Technically in Florida not only a flag but at night you’d need a light to be legal. A bicycle tail light seems to meet state trooper intent to meet the law. requirements.
And once it hits that point of the state overhang, you need to have a flag or light if you are running with lights on. If the load is under 2 feet it only needs one flag.
If that wasnt the case, you would never see a telephone pole
"## Flag Requirements
Points of excessive length (including an overlength vehicle or combination or a load extending more than 4 feet beyond the rear of a combination) and width, including an overwidth vehicle or a load extending beyond one or both sides of a vehicle or combination, shall be marked with clean, plain, red or fluorescent orange warning flags, at least 18 inches square."
I transport my 14" Epic in the truck bed with a Boonedox T-bone extender. I added a light weight plastic LED hitch light I found online for added visibility day and night. I have a tonneau cover down too, so the kayak is not buffeted by wind at all and I can drive as fast as I like without fear of it ripping off the roof. It is also the easiest and quickest on/off set up I have ever had.
Nice! Thanks for posting
Less chance of pulling into the garage with kayaks on the roof too…lol
I haul my 12’ and 13’ kayaks in the bed of my truck all the time. Mind you I have 6’6" box + tailgate but I do not use an extender. I just flag the longest boat and go. They are tied in at the front of the box and strapped down at the back. If I ever go longer I will reassess my setup but you cannot ask for an easier load and off load.
When my kids were young I taught them to yell out “Toys on top” as we returned from a trip with bikes on the roof… They took that responsibility seriously!
This is an ideal and easy way to transport your canoe/kayak. I have a standard truck bed, and I transport my 17 ft canoe and 18 ft kayak with a bed extender. It’s quick and easy. I’m surprised more people don’t do it. From what i’ve seen the extenders are much cheaper than bed racks. And, your boats are out of the wind. I wrapped the extender cross bar with a pad using duct tape.
- Added foam to bottom and use velcro strap around carry handle.
- Extended wiring and velcro it away from your kayak to prevent it from slapping against the finish while traveling
- I’ll use a hitch lock to keep the t-bone extender from walking away while out paddling, but I also often just un-hook it and stick it in the truck bed for added security.
Willowleaf you are right about some stuff. A lot of people in Michigan do seem to tailgate. I’ve been hauling boats with a bed extender for over 20 years including multiple trips from MI to Fla and S. Carolina. If some jerk-off wants to damage their vehicle by running in to my boat it’s their loss, especially w/ my canoe. The ‘let’s live in a rubber bubble’ mentally bothers me to no end. 99% of the time I don’t wear a life jacket,. Unless I have to go to work I always drink beer when paddling. I never where wetsuits/drysuits. I am smart and self-reliant. I’ve never had to be rescued or receive help from someone.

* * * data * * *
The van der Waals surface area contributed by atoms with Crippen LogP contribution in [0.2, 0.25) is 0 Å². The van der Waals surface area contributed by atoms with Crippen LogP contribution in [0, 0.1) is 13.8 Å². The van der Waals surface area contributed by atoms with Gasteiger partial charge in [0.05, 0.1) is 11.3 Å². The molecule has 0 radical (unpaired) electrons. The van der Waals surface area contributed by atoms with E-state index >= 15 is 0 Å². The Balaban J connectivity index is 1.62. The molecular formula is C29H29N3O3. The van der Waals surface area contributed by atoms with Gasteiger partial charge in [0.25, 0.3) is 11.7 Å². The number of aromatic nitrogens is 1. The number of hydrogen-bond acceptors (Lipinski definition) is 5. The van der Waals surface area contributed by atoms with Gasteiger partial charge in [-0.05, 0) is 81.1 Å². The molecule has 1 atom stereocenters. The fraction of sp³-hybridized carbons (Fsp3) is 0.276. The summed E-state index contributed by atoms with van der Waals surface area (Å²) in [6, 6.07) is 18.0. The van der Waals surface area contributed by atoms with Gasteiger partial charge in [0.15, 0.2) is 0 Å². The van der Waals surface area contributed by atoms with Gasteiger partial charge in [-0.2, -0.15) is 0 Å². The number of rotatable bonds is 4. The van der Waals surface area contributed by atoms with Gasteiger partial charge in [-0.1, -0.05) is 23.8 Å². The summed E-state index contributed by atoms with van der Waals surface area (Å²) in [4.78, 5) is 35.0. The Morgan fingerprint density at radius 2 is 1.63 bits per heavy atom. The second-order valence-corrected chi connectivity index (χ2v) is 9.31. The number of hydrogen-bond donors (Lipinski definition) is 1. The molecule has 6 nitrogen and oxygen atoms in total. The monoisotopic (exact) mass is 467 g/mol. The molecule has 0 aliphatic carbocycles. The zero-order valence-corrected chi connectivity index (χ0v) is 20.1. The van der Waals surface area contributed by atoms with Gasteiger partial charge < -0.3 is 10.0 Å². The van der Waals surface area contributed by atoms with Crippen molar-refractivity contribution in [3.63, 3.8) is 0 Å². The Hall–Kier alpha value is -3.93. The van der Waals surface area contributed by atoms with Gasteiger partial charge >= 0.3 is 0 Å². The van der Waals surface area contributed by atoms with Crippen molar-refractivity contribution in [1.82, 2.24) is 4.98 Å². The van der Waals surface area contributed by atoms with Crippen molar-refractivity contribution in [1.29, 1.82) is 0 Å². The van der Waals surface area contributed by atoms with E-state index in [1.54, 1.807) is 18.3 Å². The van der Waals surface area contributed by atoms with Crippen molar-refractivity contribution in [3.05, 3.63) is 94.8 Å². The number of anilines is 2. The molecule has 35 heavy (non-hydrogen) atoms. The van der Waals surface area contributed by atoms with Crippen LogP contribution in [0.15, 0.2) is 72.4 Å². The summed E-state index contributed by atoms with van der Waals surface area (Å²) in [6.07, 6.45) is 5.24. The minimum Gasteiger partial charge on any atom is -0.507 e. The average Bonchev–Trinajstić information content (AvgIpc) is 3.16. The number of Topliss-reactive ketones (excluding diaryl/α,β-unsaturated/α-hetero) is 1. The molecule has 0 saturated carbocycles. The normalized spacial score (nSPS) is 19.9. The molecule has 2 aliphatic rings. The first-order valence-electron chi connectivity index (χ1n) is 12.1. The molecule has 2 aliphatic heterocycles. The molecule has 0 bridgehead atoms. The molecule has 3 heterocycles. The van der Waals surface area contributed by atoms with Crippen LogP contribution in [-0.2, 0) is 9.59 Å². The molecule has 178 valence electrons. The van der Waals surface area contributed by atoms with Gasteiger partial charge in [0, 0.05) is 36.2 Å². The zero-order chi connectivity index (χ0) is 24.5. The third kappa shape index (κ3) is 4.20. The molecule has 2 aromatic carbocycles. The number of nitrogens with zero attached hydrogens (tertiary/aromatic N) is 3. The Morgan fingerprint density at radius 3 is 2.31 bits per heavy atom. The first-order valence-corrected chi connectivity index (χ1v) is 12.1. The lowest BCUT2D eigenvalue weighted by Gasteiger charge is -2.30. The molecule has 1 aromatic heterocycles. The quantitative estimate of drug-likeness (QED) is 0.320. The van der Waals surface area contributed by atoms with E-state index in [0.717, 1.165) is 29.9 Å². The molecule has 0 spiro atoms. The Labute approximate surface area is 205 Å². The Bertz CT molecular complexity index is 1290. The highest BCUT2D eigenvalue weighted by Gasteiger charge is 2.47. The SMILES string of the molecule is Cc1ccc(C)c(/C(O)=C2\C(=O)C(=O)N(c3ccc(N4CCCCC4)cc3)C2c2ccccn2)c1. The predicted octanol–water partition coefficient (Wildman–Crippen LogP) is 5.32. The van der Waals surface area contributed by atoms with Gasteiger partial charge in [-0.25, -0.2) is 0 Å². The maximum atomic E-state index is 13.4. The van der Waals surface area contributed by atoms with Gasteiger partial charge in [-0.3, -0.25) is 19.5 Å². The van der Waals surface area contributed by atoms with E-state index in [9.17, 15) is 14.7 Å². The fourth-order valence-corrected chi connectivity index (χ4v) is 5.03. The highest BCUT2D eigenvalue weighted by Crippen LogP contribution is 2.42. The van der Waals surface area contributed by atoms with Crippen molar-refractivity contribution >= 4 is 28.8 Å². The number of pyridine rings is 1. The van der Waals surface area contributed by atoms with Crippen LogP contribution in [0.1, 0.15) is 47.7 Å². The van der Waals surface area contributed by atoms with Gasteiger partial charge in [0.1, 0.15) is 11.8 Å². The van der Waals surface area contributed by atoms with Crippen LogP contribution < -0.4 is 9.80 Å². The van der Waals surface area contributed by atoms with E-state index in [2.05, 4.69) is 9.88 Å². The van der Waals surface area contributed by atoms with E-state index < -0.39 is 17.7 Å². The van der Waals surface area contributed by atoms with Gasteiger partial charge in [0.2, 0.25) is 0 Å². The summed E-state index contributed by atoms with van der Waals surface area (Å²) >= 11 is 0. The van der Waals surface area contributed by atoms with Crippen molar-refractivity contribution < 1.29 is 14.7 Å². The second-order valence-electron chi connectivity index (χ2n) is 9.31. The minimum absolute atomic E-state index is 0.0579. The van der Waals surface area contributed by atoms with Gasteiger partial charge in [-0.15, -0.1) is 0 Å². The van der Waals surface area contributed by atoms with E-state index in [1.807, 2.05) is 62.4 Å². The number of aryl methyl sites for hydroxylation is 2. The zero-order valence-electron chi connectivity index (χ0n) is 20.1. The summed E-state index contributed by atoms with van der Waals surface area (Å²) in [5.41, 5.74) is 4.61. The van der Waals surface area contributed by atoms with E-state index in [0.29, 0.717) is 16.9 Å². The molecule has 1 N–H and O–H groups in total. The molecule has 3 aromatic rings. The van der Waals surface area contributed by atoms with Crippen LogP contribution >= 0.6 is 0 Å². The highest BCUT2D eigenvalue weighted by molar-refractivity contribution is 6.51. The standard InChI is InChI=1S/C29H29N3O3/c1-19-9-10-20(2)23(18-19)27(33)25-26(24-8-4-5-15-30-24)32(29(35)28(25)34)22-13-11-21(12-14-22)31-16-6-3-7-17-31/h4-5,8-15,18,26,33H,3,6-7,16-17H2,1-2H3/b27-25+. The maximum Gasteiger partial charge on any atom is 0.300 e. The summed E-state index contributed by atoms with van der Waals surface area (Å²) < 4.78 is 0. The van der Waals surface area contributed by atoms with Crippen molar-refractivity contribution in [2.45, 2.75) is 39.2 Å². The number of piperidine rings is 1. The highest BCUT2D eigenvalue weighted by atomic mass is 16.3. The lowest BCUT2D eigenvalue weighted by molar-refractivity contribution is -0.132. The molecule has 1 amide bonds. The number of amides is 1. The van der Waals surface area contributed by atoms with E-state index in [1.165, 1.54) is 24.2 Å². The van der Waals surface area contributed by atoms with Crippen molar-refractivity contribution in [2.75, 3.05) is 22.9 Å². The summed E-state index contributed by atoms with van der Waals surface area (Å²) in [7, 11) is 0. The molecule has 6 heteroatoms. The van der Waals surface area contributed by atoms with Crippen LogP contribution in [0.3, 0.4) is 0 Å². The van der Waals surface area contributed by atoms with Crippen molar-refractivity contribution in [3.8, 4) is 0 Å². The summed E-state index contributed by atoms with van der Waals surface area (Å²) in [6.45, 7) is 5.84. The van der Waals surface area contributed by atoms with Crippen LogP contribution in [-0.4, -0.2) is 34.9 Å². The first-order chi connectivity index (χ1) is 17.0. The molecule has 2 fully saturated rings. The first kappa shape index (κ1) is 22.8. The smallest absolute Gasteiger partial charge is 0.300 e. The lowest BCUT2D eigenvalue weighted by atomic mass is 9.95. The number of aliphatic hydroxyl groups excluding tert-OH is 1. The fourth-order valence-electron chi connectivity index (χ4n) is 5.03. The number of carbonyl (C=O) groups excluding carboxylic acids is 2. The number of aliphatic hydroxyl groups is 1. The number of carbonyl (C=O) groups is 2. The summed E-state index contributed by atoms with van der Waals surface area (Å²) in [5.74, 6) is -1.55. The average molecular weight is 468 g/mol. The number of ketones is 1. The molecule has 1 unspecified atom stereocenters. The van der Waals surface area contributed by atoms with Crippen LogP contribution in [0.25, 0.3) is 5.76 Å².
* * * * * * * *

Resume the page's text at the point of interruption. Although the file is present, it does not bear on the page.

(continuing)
What bridge do you live under?
Da**, I just realized I’ve been living in a rubber bubble too. I guess I’ll just stop wearin’ my pfd, stop dressin’ for immersion, and start drinkin’ more beer. I’ll start with a pbr right now even though I’m not currently on the water. Everyone benefits from practice and that includes drinkin’. Today is my luckyday. Who needs common sense when I can rely on luck to get it right?
within reason, there is nothing wrong with living outside that bubble. I paddled for 20 years without a PFD, in a boat that had no bulkheads and I didn’t bother with float bags or spray skirt. Yeah, I sank it, but I got my scuba tanks out and brought it back to the surface. Now, I would not go without safety gear, know why I wont ? a friend sailed from CA to HI on his boat, his boat safely made to Maui and crashed on the rocks without him, based on the logs in the boat he must have fallen overboard 4 days earlier. That sold me on safety gear.
So I now live in a bubble but being a old long distance offshore sailer, I am of the firm belief you are not in trouble until the Coast Guard shows up and tells you how to sail and that as a last resort you always step UP into your lifeboat.
There are bubbles and there are bubbles, I think modern days bubbles are way too protective, but no bubble is dangerous, use common sense.
Unless you paddle exclusively in flat calm lillyponds the first two sentences are mutually exclusive with the third.
I’ve hauled 15’ and 17’ canoes in trucks since the eighties, 6’ and 8’ foot beds, with a red bandanna for a flag, no support for Canoe-No issues. Trucks are made to haul things. No different than hauling home a load of lumber or a ladder, always be mindful of your load. A little common sense goes a long way.
You are only “lucky” until you aren’t.
I think common sense died a couple decades ago…
Common Sense is an oxymoron - Willowleaf has several valid points and Luckyday just wanted to troll - whatever - gotten lots to think about on this thread, appreciate the feedback.
I think that the bottom line is that truck-bedding my kayaks is not ideal, but will probably be fine - given good mounting and ‘common sense’ and careful driving…